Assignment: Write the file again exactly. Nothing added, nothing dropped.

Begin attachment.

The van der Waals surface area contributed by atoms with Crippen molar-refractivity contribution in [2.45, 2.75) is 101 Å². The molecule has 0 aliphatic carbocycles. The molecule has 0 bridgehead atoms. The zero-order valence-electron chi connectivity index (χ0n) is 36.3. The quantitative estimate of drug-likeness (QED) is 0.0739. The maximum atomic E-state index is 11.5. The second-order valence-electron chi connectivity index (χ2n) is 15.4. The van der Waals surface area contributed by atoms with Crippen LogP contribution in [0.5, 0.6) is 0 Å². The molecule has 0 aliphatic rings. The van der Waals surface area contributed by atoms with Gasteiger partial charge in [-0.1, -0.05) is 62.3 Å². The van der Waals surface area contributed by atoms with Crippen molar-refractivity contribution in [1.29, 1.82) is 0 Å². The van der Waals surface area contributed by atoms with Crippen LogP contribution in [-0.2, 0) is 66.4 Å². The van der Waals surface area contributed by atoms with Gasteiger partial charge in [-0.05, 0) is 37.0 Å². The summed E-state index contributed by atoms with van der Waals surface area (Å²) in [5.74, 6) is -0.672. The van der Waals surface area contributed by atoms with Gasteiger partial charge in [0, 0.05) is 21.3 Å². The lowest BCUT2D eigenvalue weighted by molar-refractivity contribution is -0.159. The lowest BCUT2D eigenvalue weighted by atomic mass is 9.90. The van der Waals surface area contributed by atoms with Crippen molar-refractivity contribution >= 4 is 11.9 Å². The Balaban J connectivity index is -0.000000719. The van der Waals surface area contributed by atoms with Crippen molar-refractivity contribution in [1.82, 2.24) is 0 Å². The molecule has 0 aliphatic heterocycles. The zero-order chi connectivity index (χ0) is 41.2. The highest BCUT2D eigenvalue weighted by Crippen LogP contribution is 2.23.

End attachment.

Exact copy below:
The van der Waals surface area contributed by atoms with Crippen molar-refractivity contribution in [2.45, 2.75) is 101 Å². The molecule has 0 aliphatic carbocycles. The molecule has 0 bridgehead atoms. The zero-order valence-electron chi connectivity index (χ0n) is 36.3. The quantitative estimate of drug-likeness (QED) is 0.0739. The maximum atomic E-state index is 11.5. The second-order valence-electron chi connectivity index (χ2n) is 15.4. The van der Waals surface area contributed by atoms with Crippen LogP contribution in [0.5, 0.6) is 0 Å². The molecule has 0 aliphatic rings. The van der Waals surface area contributed by atoms with Gasteiger partial charge in [-0.1, -0.05) is 62.3 Å². The van der Waals surface area contributed by atoms with Crippen molar-refractivity contribution in [1.29, 1.82) is 0 Å². The van der Waals surface area contributed by atoms with Crippen LogP contribution in [-0.2, 0) is 66.4 Å². The van der Waals surface area contributed by atoms with Gasteiger partial charge in [-0.05, 0) is 37.0 Å². The summed E-state index contributed by atoms with van der Waals surface area (Å²) in [5.74, 6) is -0.672. The van der Waals surface area contributed by atoms with Gasteiger partial charge in [0, 0.05) is 21.3 Å². The lowest BCUT2D eigenvalue weighted by molar-refractivity contribution is -0.159. The lowest BCUT2D eigenvalue weighted by atomic mass is 9.90. The van der Waals surface area contributed by atoms with Crippen molar-refractivity contribution >= 4 is 11.9 Å². The Balaban J connectivity index is -0.000000719. The van der Waals surface area contributed by atoms with Crippen molar-refractivity contribution in [1.82, 2.24) is 0 Å². The molecule has 0 aliphatic heterocycles. The zero-order chi connectivity index (χ0) is 41.2. The highest BCUT2D eigenvalue weighted by Crippen LogP contribution is 2.23.